Connected \\ August 16, 2019

Nathaniel Hawthorne’s Creative Legacy

Salem’s native son Nathaniel Hawthorne has inspired artists for nearly 200 years — and not just writers. Modern-day artist Mindy Belloff tapped into his genius when she designed A Golden Thread: The Minotaur, a contemporary reinterpretation of Hawthorne’s short story The Minotaur, in his children’s book Tanglewood Tales.

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Mindy Belloff, A Golden Thread: The Minotaur, 2018. New York: Intima Press. Courtesy photo.


Offering a fresh perspective on the ancient Greek myth through a bold mix of typography and color, A Golden Thread is the centerpiece of PEM’s new exhibition, The Creative Legacy of Nathaniel Hawthorne: Selections from the Phillips Library Collection. On view, beginning Sept. 28 are the works of illustrators and authors who are inspired by Hawthorne and continue to reinterpret his stories. This show also marks the first exhibition in a gallery dedicated to featuring changing exhibitions drawn from the collections of the Phillips Library.

Mindy Belloff, A Golden Thread: The Minotaur, 2018. New York: Intima Press. Courtesy photo.


Born in Salem in 1804, Hawthorne became a leading figure in American literature through the publication of A Scarlet Letter and The House of the Seven Gables. He was a frequent visitor of the East India Marine Society, PEM’s founding institution. Today the Phillips Library collection includes over 3,000 volumes by the author.


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Nathaniel Hawthorne, undated photograph (detail), 1859–1870.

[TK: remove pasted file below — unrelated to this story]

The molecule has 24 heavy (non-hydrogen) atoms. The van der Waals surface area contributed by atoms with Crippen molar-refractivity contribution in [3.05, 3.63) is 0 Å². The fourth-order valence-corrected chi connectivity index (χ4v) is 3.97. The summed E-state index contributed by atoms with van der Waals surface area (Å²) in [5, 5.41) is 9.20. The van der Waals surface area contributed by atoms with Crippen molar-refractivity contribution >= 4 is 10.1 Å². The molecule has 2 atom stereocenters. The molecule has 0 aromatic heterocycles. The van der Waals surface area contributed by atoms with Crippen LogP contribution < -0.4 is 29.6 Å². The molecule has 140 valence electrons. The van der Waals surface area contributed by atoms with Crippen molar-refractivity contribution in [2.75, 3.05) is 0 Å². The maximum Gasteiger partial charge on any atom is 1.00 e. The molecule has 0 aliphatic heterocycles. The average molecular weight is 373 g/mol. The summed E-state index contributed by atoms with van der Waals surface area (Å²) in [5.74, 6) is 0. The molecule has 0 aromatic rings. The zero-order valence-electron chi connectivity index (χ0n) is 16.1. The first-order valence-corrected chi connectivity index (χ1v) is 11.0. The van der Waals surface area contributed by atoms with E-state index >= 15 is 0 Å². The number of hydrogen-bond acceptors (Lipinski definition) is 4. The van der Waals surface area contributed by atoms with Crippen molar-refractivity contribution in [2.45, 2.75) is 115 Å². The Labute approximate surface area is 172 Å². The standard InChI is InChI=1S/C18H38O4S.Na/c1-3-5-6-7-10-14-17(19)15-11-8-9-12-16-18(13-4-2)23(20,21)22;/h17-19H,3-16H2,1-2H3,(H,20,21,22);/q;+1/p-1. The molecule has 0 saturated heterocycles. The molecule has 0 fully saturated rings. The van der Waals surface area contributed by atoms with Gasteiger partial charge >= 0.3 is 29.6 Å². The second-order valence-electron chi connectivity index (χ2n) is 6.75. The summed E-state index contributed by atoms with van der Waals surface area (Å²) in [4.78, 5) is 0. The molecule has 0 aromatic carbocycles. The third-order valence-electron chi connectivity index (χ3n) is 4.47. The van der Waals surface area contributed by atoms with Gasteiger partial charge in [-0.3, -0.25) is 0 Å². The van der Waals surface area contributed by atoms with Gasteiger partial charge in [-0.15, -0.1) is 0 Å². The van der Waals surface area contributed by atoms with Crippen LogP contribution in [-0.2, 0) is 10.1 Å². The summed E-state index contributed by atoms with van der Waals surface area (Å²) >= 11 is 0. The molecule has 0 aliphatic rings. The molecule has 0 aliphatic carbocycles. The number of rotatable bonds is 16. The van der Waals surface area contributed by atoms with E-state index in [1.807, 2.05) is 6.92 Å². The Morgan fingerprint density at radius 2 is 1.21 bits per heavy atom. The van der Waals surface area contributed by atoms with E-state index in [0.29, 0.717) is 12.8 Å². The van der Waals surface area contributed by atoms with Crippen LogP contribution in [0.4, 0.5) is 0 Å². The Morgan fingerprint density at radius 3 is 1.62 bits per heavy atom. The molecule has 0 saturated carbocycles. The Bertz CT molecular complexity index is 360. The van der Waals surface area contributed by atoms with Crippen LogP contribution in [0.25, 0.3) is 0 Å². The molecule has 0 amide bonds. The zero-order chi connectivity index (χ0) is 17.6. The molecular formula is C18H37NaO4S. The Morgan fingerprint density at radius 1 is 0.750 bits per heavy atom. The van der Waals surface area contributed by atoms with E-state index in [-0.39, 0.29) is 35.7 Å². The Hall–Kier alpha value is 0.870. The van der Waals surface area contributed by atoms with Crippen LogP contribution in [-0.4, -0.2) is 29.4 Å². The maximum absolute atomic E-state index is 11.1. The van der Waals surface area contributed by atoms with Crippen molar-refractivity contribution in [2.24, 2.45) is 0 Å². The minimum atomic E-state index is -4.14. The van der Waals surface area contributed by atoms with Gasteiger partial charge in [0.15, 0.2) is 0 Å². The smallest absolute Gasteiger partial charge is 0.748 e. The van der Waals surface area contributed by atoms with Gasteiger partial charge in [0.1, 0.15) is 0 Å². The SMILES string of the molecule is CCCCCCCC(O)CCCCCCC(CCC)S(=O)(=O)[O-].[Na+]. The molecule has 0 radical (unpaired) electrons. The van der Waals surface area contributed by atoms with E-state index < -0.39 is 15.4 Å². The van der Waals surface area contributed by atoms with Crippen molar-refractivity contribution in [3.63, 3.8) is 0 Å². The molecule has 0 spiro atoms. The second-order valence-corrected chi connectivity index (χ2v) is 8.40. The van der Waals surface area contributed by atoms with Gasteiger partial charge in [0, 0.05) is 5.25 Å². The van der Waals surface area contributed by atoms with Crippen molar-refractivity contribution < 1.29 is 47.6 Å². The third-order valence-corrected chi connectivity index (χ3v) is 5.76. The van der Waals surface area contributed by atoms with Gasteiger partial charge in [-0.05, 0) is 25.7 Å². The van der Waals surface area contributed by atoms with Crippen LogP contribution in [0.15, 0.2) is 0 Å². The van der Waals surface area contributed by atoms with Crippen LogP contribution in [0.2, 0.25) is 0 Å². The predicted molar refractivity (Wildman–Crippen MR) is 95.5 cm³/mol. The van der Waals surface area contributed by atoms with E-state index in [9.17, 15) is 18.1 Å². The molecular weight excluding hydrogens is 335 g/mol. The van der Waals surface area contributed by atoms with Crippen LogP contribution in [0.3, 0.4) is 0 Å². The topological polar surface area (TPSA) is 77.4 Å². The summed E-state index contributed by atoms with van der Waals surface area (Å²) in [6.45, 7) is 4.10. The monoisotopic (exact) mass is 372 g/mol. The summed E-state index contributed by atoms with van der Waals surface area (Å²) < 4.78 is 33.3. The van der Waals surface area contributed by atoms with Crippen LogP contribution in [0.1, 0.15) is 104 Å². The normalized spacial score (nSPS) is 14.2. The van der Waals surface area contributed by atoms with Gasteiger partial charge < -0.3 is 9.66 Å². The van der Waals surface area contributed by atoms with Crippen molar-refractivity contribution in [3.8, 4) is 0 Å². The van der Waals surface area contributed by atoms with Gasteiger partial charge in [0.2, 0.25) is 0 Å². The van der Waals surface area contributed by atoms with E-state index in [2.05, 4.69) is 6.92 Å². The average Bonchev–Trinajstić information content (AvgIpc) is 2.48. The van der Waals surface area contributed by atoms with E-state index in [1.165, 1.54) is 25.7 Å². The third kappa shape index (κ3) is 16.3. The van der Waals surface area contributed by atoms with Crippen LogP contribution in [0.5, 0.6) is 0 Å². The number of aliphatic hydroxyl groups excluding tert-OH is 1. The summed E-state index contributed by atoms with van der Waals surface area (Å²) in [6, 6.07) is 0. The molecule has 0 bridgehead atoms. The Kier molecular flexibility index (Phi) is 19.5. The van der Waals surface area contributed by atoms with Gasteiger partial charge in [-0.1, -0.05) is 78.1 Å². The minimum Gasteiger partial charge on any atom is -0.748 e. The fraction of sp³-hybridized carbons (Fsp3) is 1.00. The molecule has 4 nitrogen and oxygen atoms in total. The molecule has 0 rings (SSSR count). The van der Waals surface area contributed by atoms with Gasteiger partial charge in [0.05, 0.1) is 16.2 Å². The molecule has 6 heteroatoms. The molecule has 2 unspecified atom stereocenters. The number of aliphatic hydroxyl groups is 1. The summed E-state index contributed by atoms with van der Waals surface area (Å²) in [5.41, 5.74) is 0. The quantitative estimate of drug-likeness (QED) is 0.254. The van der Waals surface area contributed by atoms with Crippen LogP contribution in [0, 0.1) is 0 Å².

PEM Print Librarian Catherine Robertson first came across A Golden Thread while attending a conference. She met Belloff, an artist, designer and publisher, and was shown the volume complete with 100 original illustrations. She returned eager to tell her team about her discovery.

“Great stories are always retold,” says Robertson, exhibition co-curator. “And the reinterpretation of Greek myths has always inspired artists.”


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Mindy Belloff, A Golden Thread: The Minotaur, 2018. New York: Intima Press. Courtesy photo.


John Childs, PEM’s Chief of Collection Services and the Ann C. Pingree Director of the Phillips Library, says Hawthorne is a continual inspiration — describing him as a playful writer who frequently demonstrates a fickle sense of humor. He says the new exhibition encourages visitors to use stories from the past as a jumping-off point for new forms of expression.

“We have beautiful print collections of all kinds on view,” says Childs, the exhibition co-curator. “What you do with it is creatively your own.”

When pulling together Hawthorne-related works for the exhibition, Robertson found the author’s newspaper The Spectator particularly compelling. “Even as a teenager, he was interested in how his work would be packaged and designed for the reader,” she says.

By walking through the exhibition and viewing pages from A Golden Thread, Robertson hopes visitors gain a better insight into the extensive Hawthorne-related materials available at the Phillips Library. “This is just a little bit of what the library has to offer,” she says. “We hope we entice others to dive even deeper. They won’t be disappointed.”


The Phillips Library Reading Room is free and open to researchers of all ages and levels of interest in our collections. To learn more, visit pem.org/library.

306 Newburyport Turnpike, Rowley
Open Tuesday, Wednesday and Thursday, 10 am–4 pm, and Saturday, 9 am–1 pm
By appointment on Mondays and Fridays, 10 am–4 pm
Questions? Call 978-745-9500, ext. 3053, or email research@pem.org

A new PEM is launching this September — a new wing, new installations and a whole new museum experience. PEM Members get to see it all first. Join or renew on our Membership page to ensure you don't miss out! Follow along and share in the excitement using #newPEM.

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